> > > PCI-E bus without root complex. But I suspect that's likely to cause
> > > trouble with hotplug, and it will certainly need different address
> > > allocation from libvirt.
> > PCIe Integrated Endpoint Devices are not hotpluggable on
> > q35, that's why libvirt will follow QEMU's PCIe topology
> > recommendations and place a PCIe Root Port between them;
> > I assume the same could be done for pseries guests as
> > soon as QEMU grows support for generic PCIe Root Ports,
> > something Marcel has already posted patches for.
> Here you've hit on it. No, we should not do that for pseries,
> AFAICT. PAPR doesn't really have the concept of integrated endpoint
> devices, and all devices can be hotplugged via the PAPR mechanisms
> (and none can via the PCI-E standard hotplug mechanism).
Cool, I get it now.
> > Again, sorry for clearly misunderstanding your explanation,
> > but I'm still not seeing the issue here. I'm sure it's very
> > clear in your mind, but I'm afraid you're going to have to
> > walk me through it :(
> I wish it were entirely clear in my mind. Like I say I'm still pretty
> confused by exactly the root complex entails.
Same here, but this back-and-forth is helping! :)
> > What about virtio devices, which present themselves either
> > as legacy PCI or PCIe depending on the kind of slot they
> > are plugged into? Would they show up as PCIe or legacy PCI
> > on a PCIe-enabled pseries guest?
> That we'd have to address on the qemu side with some
> > Is the Root Complex not currently exposed? The Root Bus
> > certainly is,
> Like I say, I'm fairly confused myself, but I'm pretty sure that Root
> Complex != Root Bus. The RC sits under the root bus IIRC.. or
> possibly it consists of the root bus plus something under it as well.
> Now... from what Laine was saying it sounds like more of the
> differences between PCI-E placement and PCI placement may be
> implemented by libvirt than qemu than I realized. So possibly we do
> want to make the bus be PCI-E on the qemu side, but have libvirt use
> the vanilla-PCI placement guidelines rather than PCI-E for pseries.
Basically the special casing I was mentioning earlier.
> > Maybe I just don't quite get the relationship between Root
> > Complexes and Root Buses, but I guess my question is: what
> > is preventing us from simply doing whatever a
> > spapr-pci-host-bridge is doing in order to expose a legacy
> > PCI Root Bus (pci.*) to the guest, and create a new
> > spapr-pcie-host-bridge that exposes a PCIe Root Bus (pcie.*)
> > instead?
> Hrm, the suggestion of providing both a vanilla-PCI and PCI-E host
> bridge came up before. I think one of us spotted a problem with that,
> but I don't recall what it was now. I guess one is how libvirt would
> map it's stupid-fake-domain-numbers to which root bus to use.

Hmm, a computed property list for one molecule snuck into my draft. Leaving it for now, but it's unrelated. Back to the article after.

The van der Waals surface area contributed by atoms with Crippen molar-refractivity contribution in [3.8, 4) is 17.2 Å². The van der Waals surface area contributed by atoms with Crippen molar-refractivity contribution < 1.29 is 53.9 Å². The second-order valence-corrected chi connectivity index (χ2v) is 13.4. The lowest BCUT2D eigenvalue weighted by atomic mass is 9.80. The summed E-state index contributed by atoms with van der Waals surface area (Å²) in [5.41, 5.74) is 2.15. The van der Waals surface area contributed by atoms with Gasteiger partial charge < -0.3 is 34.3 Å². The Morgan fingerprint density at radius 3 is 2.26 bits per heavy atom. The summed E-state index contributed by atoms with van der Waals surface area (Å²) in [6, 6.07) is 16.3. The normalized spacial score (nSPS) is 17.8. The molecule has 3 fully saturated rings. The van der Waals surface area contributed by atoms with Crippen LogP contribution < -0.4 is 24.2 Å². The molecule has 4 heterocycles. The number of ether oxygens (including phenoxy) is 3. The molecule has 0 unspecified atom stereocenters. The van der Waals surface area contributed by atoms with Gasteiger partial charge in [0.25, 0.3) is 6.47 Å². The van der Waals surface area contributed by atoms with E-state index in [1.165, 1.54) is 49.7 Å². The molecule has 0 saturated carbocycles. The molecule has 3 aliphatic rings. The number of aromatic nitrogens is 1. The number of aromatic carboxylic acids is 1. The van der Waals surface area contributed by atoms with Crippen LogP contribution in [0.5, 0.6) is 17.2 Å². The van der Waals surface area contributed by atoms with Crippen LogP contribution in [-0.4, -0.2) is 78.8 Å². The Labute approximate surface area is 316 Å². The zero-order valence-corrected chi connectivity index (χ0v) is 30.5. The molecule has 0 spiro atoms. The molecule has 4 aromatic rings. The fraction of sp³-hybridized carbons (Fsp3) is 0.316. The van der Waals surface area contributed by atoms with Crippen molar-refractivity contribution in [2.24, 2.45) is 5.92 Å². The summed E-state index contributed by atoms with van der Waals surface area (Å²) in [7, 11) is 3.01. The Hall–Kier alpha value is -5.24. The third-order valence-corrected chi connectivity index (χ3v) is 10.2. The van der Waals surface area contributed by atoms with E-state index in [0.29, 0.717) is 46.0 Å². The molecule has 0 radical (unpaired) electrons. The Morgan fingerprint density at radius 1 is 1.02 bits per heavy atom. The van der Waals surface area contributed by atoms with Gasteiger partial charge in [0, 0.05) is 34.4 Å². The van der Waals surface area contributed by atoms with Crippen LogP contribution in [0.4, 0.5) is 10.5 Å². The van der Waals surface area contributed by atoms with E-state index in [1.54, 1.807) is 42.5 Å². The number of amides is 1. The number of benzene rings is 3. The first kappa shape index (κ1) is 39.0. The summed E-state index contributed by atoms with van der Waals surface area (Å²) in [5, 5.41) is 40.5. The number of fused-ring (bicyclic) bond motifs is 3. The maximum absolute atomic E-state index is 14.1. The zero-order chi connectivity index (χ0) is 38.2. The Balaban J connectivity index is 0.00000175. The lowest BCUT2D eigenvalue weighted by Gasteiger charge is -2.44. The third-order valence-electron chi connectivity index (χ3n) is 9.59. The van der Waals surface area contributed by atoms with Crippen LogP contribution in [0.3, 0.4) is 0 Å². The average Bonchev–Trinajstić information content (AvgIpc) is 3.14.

That issue is relevant whether or nor we have different PHB
flavors, isn't it? As soon as multiple PHBs are present in
a pseries guest, multiple PCI domains will be there as well,
and we need to handle that somehow.
On q35, on the other hand, I haven't been able to find a way
to create extra PCI domains: adding a pxb-pcie certainly
didn't work the same as adding an extra spapr-pci-host-bridge
in that regard.
> > Maybe we should have a different model, specific to
> > pseries guests, instead, so that all PHBs would look the
> > same in the guest XML, something like
> > <controller type='pci' model='phb-pcie'/>
> > It would require shuffling libvirt's PCI address allocation
> > code around quite a bit, but it should be doable. And if it
> > makes life easier for our users, then it's worth it.
> Hrm. So my first inclination would be to stick with the generic
> names, and map those to creating new pseries host bridges on pseries
> guests. I would have thought that would be the easier option for
> users. But I may not have realized all the implications yet.
You're probably right, but I can't immediately see how we
would make the user aware of which PHB is which. Maybe we
could add some sub-element or extra attribute...
Anyway, we should not focus too much on this specific bit
at the moment, deciding on a specific XML is mostly
> > * Eduardo's work, which you mentioned, is going to be very
> > beneficial in the long run; in the short run, Marcel's
> > PCIe device placement guidelines, a document that has seen
> > contributions from QEMU, OVMF and libvirt developers, have
> > been invaluable to improve libvirt's PCI address allocation
> > logic. So we're already doing better, and more improvements
> > are on the way :)
> Right.. so here's the thing, I strongly suspect that Marcel's
> guidelines will not be correct for pseries. I'm not sure if they'll
> be definitively wrong, or just different enough from PowerVM that it
> might confuse guests, but either way.
Those guidelines have been developed with q35/mach-virt in
mind, so I wouldn't at all be surprised if they didn't
apply to pseries guests. And in fact, we just found out
that they don't!
My point is that we could easily create a similar document
for pseries guests, and then libvirt will be able to pick
up whatever recommendations we come up with just like it
did for q35/mach-virt.
> Can you send me a link to that
> document though, which might help me figure this out.
It's docs/pcie.txt in QEMU's git repository.
 Even though I now realize that this is not immediately
clear by looking at the document itself
Andrea Bolognani / Red Hat / Virtualization